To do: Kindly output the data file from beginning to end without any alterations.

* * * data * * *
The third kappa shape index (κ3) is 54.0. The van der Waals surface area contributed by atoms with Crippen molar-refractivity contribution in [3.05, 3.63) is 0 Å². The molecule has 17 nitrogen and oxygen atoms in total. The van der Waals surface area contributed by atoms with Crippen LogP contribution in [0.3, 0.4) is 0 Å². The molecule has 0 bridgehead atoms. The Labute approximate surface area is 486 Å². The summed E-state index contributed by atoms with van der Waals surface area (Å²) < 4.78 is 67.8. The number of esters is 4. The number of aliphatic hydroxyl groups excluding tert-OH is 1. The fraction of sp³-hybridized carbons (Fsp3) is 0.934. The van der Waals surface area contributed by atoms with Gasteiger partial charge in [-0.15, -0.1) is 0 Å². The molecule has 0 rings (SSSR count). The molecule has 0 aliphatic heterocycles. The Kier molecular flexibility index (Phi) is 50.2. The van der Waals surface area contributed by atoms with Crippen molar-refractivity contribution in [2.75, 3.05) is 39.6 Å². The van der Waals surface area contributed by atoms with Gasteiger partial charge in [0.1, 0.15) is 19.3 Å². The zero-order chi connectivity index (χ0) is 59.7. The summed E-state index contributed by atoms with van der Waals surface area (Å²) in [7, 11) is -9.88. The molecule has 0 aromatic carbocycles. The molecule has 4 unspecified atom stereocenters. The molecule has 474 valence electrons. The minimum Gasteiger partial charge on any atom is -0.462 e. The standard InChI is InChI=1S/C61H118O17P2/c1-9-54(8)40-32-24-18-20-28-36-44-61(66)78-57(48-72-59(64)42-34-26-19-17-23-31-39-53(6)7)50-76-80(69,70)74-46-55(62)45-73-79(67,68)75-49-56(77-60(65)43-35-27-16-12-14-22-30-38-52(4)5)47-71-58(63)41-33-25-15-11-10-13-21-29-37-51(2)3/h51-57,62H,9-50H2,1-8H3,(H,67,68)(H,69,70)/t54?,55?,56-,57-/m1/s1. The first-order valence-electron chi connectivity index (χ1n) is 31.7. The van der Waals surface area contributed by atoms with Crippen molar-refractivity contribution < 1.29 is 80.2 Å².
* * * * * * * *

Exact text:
The third kappa shape index (κ3) is 54.0. The van der Waals surface area contributed by atoms with Crippen molar-refractivity contribution in [3.05, 3.63) is 0 Å². The molecule has 17 nitrogen and oxygen atoms in total. The van der Waals surface area contributed by atoms with Crippen LogP contribution in [0.3, 0.4) is 0 Å². The molecule has 0 bridgehead atoms. The Labute approximate surface area is 486 Å². The summed E-state index contributed by atoms with van der Waals surface area (Å²) < 4.78 is 67.8. The number of esters is 4. The number of aliphatic hydroxyl groups excluding tert-OH is 1. The fraction of sp³-hybridized carbons (Fsp3) is 0.934. The van der Waals surface area contributed by atoms with Gasteiger partial charge in [-0.15, -0.1) is 0 Å². The molecule has 0 rings (SSSR count). The molecule has 0 aliphatic heterocycles. The Kier molecular flexibility index (Phi) is 50.2. The van der Waals surface area contributed by atoms with Crippen molar-refractivity contribution in [2.75, 3.05) is 39.6 Å². The van der Waals surface area contributed by atoms with Gasteiger partial charge in [0.1, 0.15) is 19.3 Å². The zero-order chi connectivity index (χ0) is 59.7. The summed E-state index contributed by atoms with van der Waals surface area (Å²) in [7, 11) is -9.88. The molecule has 0 aromatic carbocycles. The molecule has 4 unspecified atom stereocenters. The molecule has 474 valence electrons. The minimum Gasteiger partial charge on any atom is -0.462 e. The standard InChI is InChI=1S/C61H118O17P2/c1-9-54(8)40-32-24-18-20-28-36-44-61(66)78-57(48-72-59(64)42-34-26-19-17-23-31-39-53(6)7)50-76-80(69,70)74-46-55(62)45-73-79(67,68)75-49-56(77-60(65)43-35-27-16-12-14-22-30-38-52(4)5)47-71-58(63)41-33-25-15-11-10-13-21-29-37-51(2)3/h51-57,62H,9-50H2,1-8H3,(H,67,68)(H,69,70)/t54?,55?,56-,57-/m1/s1. The first-order valence-electron chi connectivity index (χ1n) is 31.7. The van der Waals surface area contributed by atoms with Crippen molar-refractivity contribution < 1.29 is 80.2 Å².